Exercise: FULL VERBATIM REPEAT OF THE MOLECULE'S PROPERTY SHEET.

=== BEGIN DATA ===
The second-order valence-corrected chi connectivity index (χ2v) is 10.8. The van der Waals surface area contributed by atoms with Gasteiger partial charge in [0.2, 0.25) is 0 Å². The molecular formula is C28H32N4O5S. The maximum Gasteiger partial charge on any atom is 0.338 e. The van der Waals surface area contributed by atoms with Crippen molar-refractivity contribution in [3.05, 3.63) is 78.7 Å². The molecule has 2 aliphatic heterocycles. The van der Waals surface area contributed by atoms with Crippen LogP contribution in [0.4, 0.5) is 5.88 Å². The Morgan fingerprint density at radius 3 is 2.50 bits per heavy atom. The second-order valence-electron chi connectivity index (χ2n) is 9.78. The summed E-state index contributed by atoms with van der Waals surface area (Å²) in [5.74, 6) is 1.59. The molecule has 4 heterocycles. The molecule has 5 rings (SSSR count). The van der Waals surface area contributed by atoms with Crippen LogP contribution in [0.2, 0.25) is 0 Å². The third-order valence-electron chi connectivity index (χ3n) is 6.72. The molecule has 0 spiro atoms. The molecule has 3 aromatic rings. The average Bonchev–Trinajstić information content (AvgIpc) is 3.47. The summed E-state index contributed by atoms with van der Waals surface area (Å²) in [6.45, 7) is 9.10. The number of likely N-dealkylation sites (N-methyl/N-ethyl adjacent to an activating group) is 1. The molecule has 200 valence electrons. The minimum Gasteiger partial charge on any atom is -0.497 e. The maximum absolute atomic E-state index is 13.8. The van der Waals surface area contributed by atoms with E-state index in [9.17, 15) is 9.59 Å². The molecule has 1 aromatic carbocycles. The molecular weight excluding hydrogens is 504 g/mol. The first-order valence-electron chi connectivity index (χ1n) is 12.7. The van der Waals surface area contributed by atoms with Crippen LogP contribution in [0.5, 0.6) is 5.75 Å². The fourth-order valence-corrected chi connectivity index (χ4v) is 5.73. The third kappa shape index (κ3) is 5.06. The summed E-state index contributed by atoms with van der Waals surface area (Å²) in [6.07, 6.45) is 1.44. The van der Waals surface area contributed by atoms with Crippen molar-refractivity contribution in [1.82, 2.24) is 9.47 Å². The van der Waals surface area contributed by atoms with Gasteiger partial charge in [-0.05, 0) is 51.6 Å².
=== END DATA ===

The second-order valence-corrected chi connectivity index (χ2v) is 10.8. The van der Waals surface area contributed by atoms with Gasteiger partial charge in [0.2, 0.25) is 0 Å². The molecular formula is C28H32N4O5S. The maximum Gasteiger partial charge on any atom is 0.338 e. The van der Waals surface area contributed by atoms with Crippen molar-refractivity contribution in [3.05, 3.63) is 78.7 Å². The molecule has 2 aliphatic heterocycles. The van der Waals surface area contributed by atoms with Crippen LogP contribution in [0.4, 0.5) is 5.88 Å². The Morgan fingerprint density at radius 3 is 2.50 bits per heavy atom. The second-order valence-electron chi connectivity index (χ2n) is 9.78. The summed E-state index contributed by atoms with van der Waals surface area (Å²) in [5.74, 6) is 1.59. The molecule has 4 heterocycles. The molecule has 5 rings (SSSR count). The van der Waals surface area contributed by atoms with Crippen LogP contribution in [0.2, 0.25) is 0 Å². The third-order valence-electron chi connectivity index (χ3n) is 6.72. The molecule has 0 spiro atoms. The molecule has 3 aromatic rings. The average Bonchev–Trinajstić information content (AvgIpc) is 3.47. The summed E-state index contributed by atoms with van der Waals surface area (Å²) in [6.45, 7) is 9.10. The number of likely N-dealkylation sites (N-methyl/N-ethyl adjacent to an activating group) is 1. The molecule has 200 valence electrons. The minimum Gasteiger partial charge on any atom is -0.497 e. The maximum absolute atomic E-state index is 13.8. The van der Waals surface area contributed by atoms with E-state index in [9.17, 15) is 9.59 Å². The molecule has 1 aromatic carbocycles. The molecular weight excluding hydrogens is 504 g/mol. The first-order valence-electron chi connectivity index (χ1n) is 12.7. The van der Waals surface area contributed by atoms with Crippen LogP contribution in [0.5, 0.6) is 5.75 Å². The fourth-order valence-corrected chi connectivity index (χ4v) is 5.73. The third kappa shape index (κ3) is 5.06. The summed E-state index contributed by atoms with van der Waals surface area (Å²) in [6.07, 6.45) is 1.44. The van der Waals surface area contributed by atoms with Crippen molar-refractivity contribution in [1.82, 2.24) is 9.47 Å². The van der Waals surface area contributed by atoms with Gasteiger partial charge in [-0.05, 0) is 51.6 Å².